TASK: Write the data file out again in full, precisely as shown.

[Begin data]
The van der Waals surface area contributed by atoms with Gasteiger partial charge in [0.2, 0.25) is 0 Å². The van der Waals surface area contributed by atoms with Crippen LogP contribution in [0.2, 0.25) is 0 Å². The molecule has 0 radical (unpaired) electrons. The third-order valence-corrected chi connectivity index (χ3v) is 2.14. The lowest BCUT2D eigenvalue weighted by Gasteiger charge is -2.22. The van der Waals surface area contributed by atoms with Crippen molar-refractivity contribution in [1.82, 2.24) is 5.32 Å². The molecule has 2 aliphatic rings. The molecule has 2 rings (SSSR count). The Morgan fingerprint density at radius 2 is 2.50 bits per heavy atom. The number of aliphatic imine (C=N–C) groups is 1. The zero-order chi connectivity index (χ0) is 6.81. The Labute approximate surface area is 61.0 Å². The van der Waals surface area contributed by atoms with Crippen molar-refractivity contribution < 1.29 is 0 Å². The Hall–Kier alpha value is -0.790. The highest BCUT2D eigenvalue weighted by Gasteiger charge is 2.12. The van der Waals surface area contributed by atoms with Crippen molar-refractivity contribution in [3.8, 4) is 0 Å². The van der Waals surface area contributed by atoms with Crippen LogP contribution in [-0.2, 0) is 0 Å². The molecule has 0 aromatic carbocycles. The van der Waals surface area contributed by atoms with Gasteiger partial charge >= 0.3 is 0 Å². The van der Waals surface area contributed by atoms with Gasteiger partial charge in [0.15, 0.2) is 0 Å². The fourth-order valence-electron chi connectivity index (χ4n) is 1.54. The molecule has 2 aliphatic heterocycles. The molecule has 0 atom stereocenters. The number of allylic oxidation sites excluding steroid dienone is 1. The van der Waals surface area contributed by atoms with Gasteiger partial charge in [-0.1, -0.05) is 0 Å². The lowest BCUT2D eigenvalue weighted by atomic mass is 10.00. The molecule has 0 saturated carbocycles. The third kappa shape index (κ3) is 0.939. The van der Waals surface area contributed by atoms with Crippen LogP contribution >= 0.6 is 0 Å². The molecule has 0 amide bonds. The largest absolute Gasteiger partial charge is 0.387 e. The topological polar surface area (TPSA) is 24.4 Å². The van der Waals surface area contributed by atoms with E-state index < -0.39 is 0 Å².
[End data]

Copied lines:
The van der Waals surface area contributed by atoms with Gasteiger partial charge in [0.2, 0.25) is 0 Å². The van der Waals surface area contributed by atoms with Crippen LogP contribution in [0.2, 0.25) is 0 Å². The molecule has 0 radical (unpaired) electrons. The third-order valence-corrected chi connectivity index (χ3v) is 2.14. The lowest BCUT2D eigenvalue weighted by Gasteiger charge is -2.22. The van der Waals surface area contributed by atoms with Crippen molar-refractivity contribution in [1.82, 2.24) is 5.32 Å². The molecule has 2 aliphatic rings. The molecule has 2 rings (SSSR count). The Morgan fingerprint density at radius 2 is 2.50 bits per heavy atom. The number of aliphatic imine (C=N–C) groups is 1. The zero-order chi connectivity index (χ0) is 6.81. The Labute approximate surface area is 61.0 Å². The van der Waals surface area contributed by atoms with Crippen molar-refractivity contribution < 1.29 is 0 Å². The Hall–Kier alpha value is -0.790. The highest BCUT2D eigenvalue weighted by Gasteiger charge is 2.12. The van der Waals surface area contributed by atoms with Crippen molar-refractivity contribution in [3.8, 4) is 0 Å². The van der Waals surface area contributed by atoms with Crippen LogP contribution in [-0.2, 0) is 0 Å². The molecule has 0 aromatic carbocycles. The van der Waals surface area contributed by atoms with Gasteiger partial charge >= 0.3 is 0 Å². The van der Waals surface area contributed by atoms with Gasteiger partial charge in [0.15, 0.2) is 0 Å². The fourth-order valence-electron chi connectivity index (χ4n) is 1.54. The molecule has 2 aliphatic heterocycles. The molecule has 0 atom stereocenters. The number of allylic oxidation sites excluding steroid dienone is 1. The van der Waals surface area contributed by atoms with Gasteiger partial charge in [-0.1, -0.05) is 0 Å². The lowest BCUT2D eigenvalue weighted by atomic mass is 10.00. The molecule has 0 saturated carbocycles. The third kappa shape index (κ3) is 0.939. The van der Waals surface area contributed by atoms with Crippen LogP contribution >= 0.6 is 0 Å². The molecule has 0 amide bonds. The largest absolute Gasteiger partial charge is 0.387 e. The topological polar surface area (TPSA) is 24.4 Å². The van der Waals surface area contributed by atoms with E-state index < -0.39 is 0 Å².